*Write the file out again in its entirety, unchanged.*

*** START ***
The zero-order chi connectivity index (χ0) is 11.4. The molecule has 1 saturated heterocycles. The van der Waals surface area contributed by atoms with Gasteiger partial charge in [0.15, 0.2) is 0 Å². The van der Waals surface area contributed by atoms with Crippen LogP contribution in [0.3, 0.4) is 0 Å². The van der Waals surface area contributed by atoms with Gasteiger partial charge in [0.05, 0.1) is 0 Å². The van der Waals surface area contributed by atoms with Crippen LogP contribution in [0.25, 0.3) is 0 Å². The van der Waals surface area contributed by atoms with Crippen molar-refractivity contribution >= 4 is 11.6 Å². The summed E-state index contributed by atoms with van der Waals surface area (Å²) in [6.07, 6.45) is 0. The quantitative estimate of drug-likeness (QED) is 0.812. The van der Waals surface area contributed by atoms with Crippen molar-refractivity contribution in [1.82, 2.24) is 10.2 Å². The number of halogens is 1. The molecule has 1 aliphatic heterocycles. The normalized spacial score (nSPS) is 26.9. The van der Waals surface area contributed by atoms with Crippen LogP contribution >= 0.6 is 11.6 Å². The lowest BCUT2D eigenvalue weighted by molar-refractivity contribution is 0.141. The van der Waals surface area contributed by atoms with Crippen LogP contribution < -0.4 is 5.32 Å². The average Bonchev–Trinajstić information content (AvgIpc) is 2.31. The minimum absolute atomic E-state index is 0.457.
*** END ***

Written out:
The zero-order chi connectivity index (χ0) is 11.4. The molecule has 1 saturated heterocycles. The van der Waals surface area contributed by atoms with Gasteiger partial charge in [0.15, 0.2) is 0 Å². The van der Waals surface area contributed by atoms with Crippen LogP contribution in [0.3, 0.4) is 0 Å². The van der Waals surface area contributed by atoms with Gasteiger partial charge in [0.05, 0.1) is 0 Å². The van der Waals surface area contributed by atoms with Crippen LogP contribution in [0.25, 0.3) is 0 Å². The van der Waals surface area contributed by atoms with Crippen molar-refractivity contribution >= 4 is 11.6 Å². The summed E-state index contributed by atoms with van der Waals surface area (Å²) in [6.07, 6.45) is 0. The quantitative estimate of drug-likeness (QED) is 0.812. The van der Waals surface area contributed by atoms with Crippen molar-refractivity contribution in [1.82, 2.24) is 10.2 Å². The number of halogens is 1. The molecule has 1 aliphatic heterocycles. The normalized spacial score (nSPS) is 26.9. The van der Waals surface area contributed by atoms with Crippen LogP contribution >= 0.6 is 11.6 Å². The lowest BCUT2D eigenvalue weighted by molar-refractivity contribution is 0.141. The van der Waals surface area contributed by atoms with Crippen LogP contribution < -0.4 is 5.32 Å². The average Bonchev–Trinajstić information content (AvgIpc) is 2.31. The minimum absolute atomic E-state index is 0.457.